Monday, 28 November 2011

Lack of confidence in Thanet District Council the Pleasurama example.


With all the comment on the previous post surrounding the functioning of the council I was looking for some way of expressing the how and why fo the way local people come to feel about the council.

Here in Ramsgate the Pleasurama project is the largest thing ever to happen on a council owned site. This project dwarfs say The Turner Contemporary and theoretically the council stand to gain a considerable sum of money from it.

In practice I reckon all that has happened is they have spent well over a million pounds on it, the project is years behind schedule, Ramsgate has had about a decade of the its prime seafront a building site, much to the detriment of the town in every sense.  

Periodically I contact the council to ask them what if anything is going on as this site which according to health and safety notices should have had about 200 people working on it for nearly two years, appears to have had between two and four people working on it.

One way or another you would think the council would have something or another to say about this state of affairs, so below my email to them and their reply. 

Subject:
Pleasurama development
Date:
04/10/2011 15:34:02 GMT Standard Time
From:
To:








Hi ***** I recently telephoned TDC to get an update on the situation with the Pleasurama development in Ramsgate, I spoke to *****, who didn’t know the answers. I asked him how he would prefer I raise the issue, foi request, official complaint or another approach. He asked me to contact you directly by email.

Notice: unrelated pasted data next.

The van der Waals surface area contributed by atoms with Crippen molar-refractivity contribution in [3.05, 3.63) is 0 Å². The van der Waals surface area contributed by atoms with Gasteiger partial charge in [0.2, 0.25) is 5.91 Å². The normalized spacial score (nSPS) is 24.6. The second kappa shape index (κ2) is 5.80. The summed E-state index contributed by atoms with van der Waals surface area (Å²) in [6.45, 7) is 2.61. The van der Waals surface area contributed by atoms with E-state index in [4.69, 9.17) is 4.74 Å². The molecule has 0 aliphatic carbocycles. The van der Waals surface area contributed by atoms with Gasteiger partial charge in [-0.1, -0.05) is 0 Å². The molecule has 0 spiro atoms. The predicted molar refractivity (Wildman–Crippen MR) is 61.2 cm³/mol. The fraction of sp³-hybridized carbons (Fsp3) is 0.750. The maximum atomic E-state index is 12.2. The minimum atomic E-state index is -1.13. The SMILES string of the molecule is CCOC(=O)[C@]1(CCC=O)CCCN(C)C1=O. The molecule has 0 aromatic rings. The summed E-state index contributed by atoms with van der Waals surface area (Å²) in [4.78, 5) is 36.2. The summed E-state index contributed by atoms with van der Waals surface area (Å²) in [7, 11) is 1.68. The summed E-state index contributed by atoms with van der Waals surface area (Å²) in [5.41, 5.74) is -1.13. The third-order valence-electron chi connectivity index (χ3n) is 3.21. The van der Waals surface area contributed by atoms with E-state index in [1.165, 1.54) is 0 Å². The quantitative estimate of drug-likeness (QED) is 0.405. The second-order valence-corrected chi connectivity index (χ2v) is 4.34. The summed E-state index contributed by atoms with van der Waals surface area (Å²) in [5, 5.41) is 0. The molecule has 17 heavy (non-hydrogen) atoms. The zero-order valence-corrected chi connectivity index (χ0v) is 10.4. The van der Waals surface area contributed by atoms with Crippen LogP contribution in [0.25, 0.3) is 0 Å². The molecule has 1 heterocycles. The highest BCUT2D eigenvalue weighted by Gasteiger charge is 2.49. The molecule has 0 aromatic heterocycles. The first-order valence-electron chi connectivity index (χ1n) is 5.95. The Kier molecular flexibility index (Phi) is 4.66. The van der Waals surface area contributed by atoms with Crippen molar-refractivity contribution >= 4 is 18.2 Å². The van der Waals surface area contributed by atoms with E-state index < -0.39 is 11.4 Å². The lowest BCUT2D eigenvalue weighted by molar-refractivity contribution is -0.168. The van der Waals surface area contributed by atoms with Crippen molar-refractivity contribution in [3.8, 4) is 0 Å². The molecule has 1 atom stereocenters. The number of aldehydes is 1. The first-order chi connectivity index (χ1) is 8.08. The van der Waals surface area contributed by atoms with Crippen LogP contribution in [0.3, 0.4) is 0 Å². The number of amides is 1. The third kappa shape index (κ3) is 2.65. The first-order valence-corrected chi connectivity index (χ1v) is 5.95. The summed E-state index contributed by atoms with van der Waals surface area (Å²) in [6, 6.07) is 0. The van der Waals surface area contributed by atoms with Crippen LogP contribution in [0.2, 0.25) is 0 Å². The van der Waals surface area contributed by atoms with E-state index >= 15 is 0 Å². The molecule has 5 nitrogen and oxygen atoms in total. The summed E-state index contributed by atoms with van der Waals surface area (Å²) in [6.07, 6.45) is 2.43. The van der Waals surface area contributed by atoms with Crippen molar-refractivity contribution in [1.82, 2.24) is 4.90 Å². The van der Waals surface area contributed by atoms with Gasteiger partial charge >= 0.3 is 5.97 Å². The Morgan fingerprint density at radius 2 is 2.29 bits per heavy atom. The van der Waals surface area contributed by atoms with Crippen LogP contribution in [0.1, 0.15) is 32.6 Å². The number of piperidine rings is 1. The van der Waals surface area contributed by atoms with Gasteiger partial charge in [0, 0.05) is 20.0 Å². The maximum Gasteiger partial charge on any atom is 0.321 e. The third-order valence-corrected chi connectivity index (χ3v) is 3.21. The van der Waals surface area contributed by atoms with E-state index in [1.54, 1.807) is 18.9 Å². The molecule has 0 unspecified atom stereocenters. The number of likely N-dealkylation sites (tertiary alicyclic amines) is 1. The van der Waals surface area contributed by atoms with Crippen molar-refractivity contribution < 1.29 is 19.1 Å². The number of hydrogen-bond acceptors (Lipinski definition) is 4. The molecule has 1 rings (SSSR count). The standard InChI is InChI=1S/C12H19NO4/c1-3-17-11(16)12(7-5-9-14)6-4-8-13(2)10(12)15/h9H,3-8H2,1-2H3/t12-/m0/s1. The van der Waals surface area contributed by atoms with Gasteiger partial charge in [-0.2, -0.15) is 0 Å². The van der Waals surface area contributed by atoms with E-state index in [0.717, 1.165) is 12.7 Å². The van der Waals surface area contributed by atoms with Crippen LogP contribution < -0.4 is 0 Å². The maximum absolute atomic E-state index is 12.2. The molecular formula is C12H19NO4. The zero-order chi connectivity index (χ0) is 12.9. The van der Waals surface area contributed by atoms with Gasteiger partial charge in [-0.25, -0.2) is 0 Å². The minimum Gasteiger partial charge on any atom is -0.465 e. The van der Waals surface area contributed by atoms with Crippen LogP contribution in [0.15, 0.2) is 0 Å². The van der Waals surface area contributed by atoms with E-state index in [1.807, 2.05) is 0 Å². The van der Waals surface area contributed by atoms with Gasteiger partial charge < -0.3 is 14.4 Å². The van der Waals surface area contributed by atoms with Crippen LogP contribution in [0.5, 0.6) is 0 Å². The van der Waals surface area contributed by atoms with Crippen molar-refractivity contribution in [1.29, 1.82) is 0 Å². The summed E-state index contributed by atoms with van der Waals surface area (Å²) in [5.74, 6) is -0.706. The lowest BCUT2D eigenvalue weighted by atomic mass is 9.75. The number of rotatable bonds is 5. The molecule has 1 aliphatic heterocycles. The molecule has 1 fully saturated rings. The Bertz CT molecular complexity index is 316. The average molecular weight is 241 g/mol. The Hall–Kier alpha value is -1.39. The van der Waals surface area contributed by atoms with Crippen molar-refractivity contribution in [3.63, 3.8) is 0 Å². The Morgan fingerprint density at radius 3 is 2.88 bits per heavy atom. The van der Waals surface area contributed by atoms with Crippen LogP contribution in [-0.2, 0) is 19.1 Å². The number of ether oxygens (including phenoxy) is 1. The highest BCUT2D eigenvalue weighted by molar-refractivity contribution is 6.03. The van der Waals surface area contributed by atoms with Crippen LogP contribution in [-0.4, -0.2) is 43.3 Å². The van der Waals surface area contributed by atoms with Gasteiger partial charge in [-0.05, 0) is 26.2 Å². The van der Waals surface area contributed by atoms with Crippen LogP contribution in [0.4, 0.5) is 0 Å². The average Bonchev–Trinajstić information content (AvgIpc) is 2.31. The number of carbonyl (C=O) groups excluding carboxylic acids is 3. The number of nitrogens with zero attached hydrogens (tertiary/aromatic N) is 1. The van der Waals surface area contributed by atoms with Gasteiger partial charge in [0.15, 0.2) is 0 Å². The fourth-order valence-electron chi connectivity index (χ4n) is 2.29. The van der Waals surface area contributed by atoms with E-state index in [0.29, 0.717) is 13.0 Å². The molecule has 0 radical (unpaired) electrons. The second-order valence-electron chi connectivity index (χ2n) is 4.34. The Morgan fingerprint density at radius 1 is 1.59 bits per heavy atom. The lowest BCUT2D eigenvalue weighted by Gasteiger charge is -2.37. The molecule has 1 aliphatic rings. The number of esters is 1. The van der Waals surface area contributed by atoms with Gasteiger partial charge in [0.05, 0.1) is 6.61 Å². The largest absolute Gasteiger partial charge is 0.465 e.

Can you confirm this method of enquiry is the one you prefer and can you give me an estimate of when I will get a response?

I don’t have complete faith in the council’s email system, so please confirm that you have received this email.

Obviously all is not well with the way the development is progressing and delays or failure of the development are detrimental to the town’s economy, if you have any off the record thoughts about situation please let me know.

The following statement, questions and your answers to them are intended for publication, although I will not publish your name on the internet.

As you are probably aware the work on the development is far behind the schedule in the development agreement, work since the start of this year has consisted of between 2 and 4 men on site.

The method of construction stated in the agreement, pile boring and steel cage isn’t being used.

The developer is using a private building control firm.

There have been cliff condition issues.

1 Is it the council’s intention to enforce the terms of the development agreement?